Want to start an interesting and heated discussion on Bible translation? Try to discuss how to deal with gender in translation. The recent past had been governed by the thought that the singular pronoun “he” (and “him”) could be used for referring to males only or to a human in general. That is the way I grew up, never giving it much thought.

But times have changed. Now, when a speaker or writer (translator) uses “he” many hear/read only male specific referent. Some may not like it; some may even demand: “that isn’t right.” Realistically in the present context, we would be foolish to ignore the need to address this issue. I cannot rehash the entire debate, but wanted to give a couple references that do address the issue of gender in translation:

Dr. Rod Decker Evaluation of NIV 2011

Gender-inclusive pronouns and contemporary usage

Gender-neutral language, with special reference to NIV 2011

There are two main issues involved in this discussion:

1) Does the original language text (Hebrew or Greek) give us enough information to distinguish between male specific and human in general?

2) How can that be expressed in English without contorting the English language?

Genesis 1:26-27

In Hebrew, the main nouns are אָדָ֛ם (adam) and אֱנ֥וֹשׁ (enosh). Should they always be translated “man” or is it legitimate to translate in some contexts “human” (or even “person”)? For the male specific word, Hebrew has זָכָ֥ר (zahar) and for female/woman נְקֵבָ֖ה (neqēbah). In Genesis 1:26-27 (NAS) we see three of these words used:

Then God said, “Let Us make man אָדָ֛ם (adam)  in Our image, according to Our likeness; … God created man אָדָ֛ם (adam) in His own image, in the image of God He created him; male זָכָ֥ר (zahar) and female  נְקֵבָ֖ה (neqēbah) He created them.

Let’s see how the four translations handle this:

NIV 2011

Then God said, “Let us make mankind in our image, in our likeness, …
So God created mankind in his own image,
in the image of God he created them;
male and female he created them.

ESV

Then God said, “Let us make man in our image, after our likeness.
So God created man in his own image,
in the image of God he created him;
male and female he created them.

HCSB

Then God said, “Let Us make man in Our image, according to Our likeness.”…
So God created man in His own image;
He created him in the image of God;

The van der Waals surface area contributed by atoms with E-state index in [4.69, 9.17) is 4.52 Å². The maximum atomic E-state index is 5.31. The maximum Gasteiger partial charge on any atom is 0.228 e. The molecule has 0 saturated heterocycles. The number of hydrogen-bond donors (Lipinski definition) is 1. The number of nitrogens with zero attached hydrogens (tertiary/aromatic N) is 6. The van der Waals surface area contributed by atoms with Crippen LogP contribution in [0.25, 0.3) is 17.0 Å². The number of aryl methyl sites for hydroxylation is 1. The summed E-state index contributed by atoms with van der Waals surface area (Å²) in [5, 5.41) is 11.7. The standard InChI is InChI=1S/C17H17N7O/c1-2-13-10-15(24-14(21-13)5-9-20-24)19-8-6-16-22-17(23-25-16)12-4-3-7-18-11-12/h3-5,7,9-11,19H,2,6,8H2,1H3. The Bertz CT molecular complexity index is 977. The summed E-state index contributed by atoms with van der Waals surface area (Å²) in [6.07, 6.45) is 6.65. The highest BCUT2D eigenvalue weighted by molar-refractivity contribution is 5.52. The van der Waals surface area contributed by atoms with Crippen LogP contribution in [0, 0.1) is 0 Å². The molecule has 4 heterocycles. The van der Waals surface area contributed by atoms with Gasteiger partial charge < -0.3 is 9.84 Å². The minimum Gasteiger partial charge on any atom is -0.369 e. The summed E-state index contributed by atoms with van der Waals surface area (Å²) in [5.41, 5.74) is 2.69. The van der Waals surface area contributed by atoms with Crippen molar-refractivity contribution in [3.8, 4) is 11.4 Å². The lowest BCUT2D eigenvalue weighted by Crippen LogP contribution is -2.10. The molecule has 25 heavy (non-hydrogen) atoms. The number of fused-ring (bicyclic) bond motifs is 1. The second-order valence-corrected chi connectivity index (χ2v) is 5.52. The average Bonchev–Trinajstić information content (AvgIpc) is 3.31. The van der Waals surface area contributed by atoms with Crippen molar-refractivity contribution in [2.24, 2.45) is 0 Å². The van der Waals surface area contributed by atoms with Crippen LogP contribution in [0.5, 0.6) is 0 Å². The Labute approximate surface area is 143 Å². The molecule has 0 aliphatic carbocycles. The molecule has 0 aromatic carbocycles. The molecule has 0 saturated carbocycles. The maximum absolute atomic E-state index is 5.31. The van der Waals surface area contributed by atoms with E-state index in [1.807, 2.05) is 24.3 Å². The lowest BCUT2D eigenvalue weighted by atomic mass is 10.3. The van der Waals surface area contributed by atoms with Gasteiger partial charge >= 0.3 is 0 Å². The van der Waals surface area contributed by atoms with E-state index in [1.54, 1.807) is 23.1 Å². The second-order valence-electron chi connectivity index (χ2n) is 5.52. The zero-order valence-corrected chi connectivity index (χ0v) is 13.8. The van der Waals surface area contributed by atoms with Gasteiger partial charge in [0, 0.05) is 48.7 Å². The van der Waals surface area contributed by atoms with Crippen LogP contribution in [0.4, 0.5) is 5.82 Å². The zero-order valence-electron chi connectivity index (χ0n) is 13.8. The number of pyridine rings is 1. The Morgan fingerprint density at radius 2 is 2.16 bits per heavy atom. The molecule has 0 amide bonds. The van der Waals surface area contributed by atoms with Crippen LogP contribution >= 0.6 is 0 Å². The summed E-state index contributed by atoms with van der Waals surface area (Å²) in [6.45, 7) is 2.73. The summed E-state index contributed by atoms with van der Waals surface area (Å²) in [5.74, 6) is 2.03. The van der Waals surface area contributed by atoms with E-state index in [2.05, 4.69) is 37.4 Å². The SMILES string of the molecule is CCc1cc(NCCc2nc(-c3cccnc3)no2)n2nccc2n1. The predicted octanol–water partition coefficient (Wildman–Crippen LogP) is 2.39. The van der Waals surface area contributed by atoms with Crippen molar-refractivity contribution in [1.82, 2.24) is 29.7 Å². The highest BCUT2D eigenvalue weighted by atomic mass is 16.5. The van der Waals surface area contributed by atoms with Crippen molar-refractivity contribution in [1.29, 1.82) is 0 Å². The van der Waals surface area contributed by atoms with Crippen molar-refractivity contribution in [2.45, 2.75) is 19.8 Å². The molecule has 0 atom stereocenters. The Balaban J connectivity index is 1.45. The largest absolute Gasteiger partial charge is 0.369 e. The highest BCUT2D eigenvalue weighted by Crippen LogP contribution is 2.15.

He created them male and female.

GW

Then God said, “Let us make humans in our image, in our likeness.”…
So God created humans in his image.
In the image of God he created them.
He created them male and female.

ESV and HCSB follow the more traditional approach, namely using “man” as generic, as well as the corresponding “he/him” pronoun, except in the last line.

NIV 2011 and GW opt for the change to the gender neutral “humankind” as a collective or “humans” as a plural. Then both use the plural to translate a singular. To me, this is not helpful, but I do not dismiss either translation, they are usable and communicate approrpiately. However, in some texts, this change from singular to plural may change the dynamics of the specific passage (i.e. see how NLT handles Psalm 1:-2).

Psalm 8:4 and Hebrews 2:6

Another passage has significant messianic/christological implications: Psalm 8:4, using two different nouns, comparing it to how it is quoted and translated in Hebrews 2:6, which is applied to Jesus Christ:

What is man (אֱנ֥וֹשׁ  enosh) that You take thought of him,
And the son of man (בֶן־אָ֝דָ֗ם ben-adam “son of man”) that You care for him?

NIV 2011

what is mankind that you are mindful of them,
human beings that you care for them?

What is mankind that you are mindful of them,
a son of man that you care for him?

ESV

what is man that you are mindful of him,
and the son of man that you care for him?

What is man, that you are mindful of him,
or the son of man, that you care for him?

HCSB

what is man that You remember him,
the son of man that You look after him?

What is man that You remember him,
or the son of man that You care for him?

GW

what is a mortal that you remember him
or the Son of Man that you take care of him?

What is a mortal that you should remember him,
or the Son of Man that you take care of him?

In this case, NIV 2011 seems the most awkard and least effective, although it is consistent in using the same method in both pasages. Notice that the traditional English following the Hebrew number has “son of man” (singular). NIV 2011 changes that to plural “human beings,” but then in Hebrews 2 translates it as singular, but indefinite singular “a son of man.”

ESV and HCSB follow the traditional translations, “man”… “son of man.”

GW offers a glimpse into being a cross between the two approaches, and seems to be effective, even though “a mortal” is a little unexpected by traditional mind set. “A mortal” reflects generic singular quite well, and “the Son of Man” as specific; GW does the same in both verses.

Unless one is absolutely committed to the traditional wording, in these two cases, GW seems to be the best translation of the two verses. NIV 2011 is clearly inconsistent and the least desirable of the four. Interestingly, NLT se is similar to NIV 2011 and less than satisfactory for a translation.

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